Oracle FAQ Your Portal to the Oracle Knowledge Grid

Home -> Community -> Mailing Lists -> Oracle-L -> RE: Update of Clobs *Performance*

RE: Update of Clobs *Performance*

From: Gogala, Mladen <>
Date: Wed, 3 Nov 2004 17:04:44 -0500
Message-ID: <>

Just out of curiosity, does anybody know what event is his procedure waiting for? We all saw the source code, the fact that there is only a single execution, but I haven't noticed any information about the event the procedure is waiting for. With the insufficient information, my advice always to get a bigger for 4 reasons (sorry Cary, don't shoot me) 1) Bosses just love buying bigger boxes and allocating

   bigger budgets. For some reason, many managers consider    new toy much better solution then having the problematic    software either optimized or replaced. It never fails to    start the fabled IBM's "spiral of death". 2) HW manufacturers pay out really decent coommisions to the

   crooked consultants.
3) It's so much simpler then profiling and optimizing the

4) I could use a decent commision to try out that new Honda Civic Hybrid.

   and add few more nodes to my home LAN.

My conclusion is that a consultant like me can never go wron by advising a new box. If you give me the response times, the expected response time the information about the events that the application is waiting for, the size information,whether the table is analyzed, and whether there are usable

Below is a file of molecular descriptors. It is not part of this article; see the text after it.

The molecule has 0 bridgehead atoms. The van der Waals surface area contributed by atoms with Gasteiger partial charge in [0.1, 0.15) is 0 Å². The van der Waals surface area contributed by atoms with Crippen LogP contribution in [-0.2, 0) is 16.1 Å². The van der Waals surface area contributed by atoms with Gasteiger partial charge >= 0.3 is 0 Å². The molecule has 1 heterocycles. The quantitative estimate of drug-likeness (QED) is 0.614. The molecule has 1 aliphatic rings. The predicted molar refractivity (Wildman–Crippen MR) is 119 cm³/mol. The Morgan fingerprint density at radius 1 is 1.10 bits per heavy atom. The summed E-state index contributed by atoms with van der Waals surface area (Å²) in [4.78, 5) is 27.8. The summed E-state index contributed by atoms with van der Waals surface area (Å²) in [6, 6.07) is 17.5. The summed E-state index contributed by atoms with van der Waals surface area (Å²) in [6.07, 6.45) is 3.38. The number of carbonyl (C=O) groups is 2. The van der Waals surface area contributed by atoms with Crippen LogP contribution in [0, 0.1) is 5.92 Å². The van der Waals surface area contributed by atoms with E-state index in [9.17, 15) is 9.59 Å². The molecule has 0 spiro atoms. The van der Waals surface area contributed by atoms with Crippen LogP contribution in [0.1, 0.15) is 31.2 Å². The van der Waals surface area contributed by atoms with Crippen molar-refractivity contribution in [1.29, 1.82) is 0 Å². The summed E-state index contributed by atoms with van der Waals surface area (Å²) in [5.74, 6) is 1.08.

indexes , then I'll really have to work. I really do prefer advising the "new
box" whenever possible.

Mladen Gogala
A & E TV Network
Ext. 1216

> -----Original Message-----
> From: Mark W. Farnham []
> Sent: Wednesday, November 03, 2004 4:18 PM
> To:;
> Subject: RE: Update of Clobs *Performance*
> -----Original Message-----
> From:
> []On Behalf Of Anthony Molinaro
> Sent: Wednesday, November 03, 2004 3:35 PM
> To: Mark W. Farnham;
> Subject: RE: Update of Clobs *Performance*
> Mark,
> >there is a good chance it will blow up later as the tables grow.
> Kidding right?
> << not kidding at all. I've seen plenty of toy monolith
> designs blow up << when unleashed on big or growing data.
> "But we haven't changed the programs at all!"
> You bring up a good point, but I disagree. My reasons are:
> 1. one commit will outperform the counter.
> << That is something you can measure, but you can't possibly
> know the answer without testing. << There is a cost to
> accumulation of UNDO, and generally you reach a plateau where
> the cost << of extra commits is balanced against the cost
> overhead of accumulated UNDO and then if << you continue
> adding to the size of the update between commits performance
> will degrade. << Sometimes it is even worthwhile to measure
> to make sure you pick a commit frequency from << the plateau.
> --
Received on Wed Nov 03 2004 - 16:00:27 CST

Original text of this message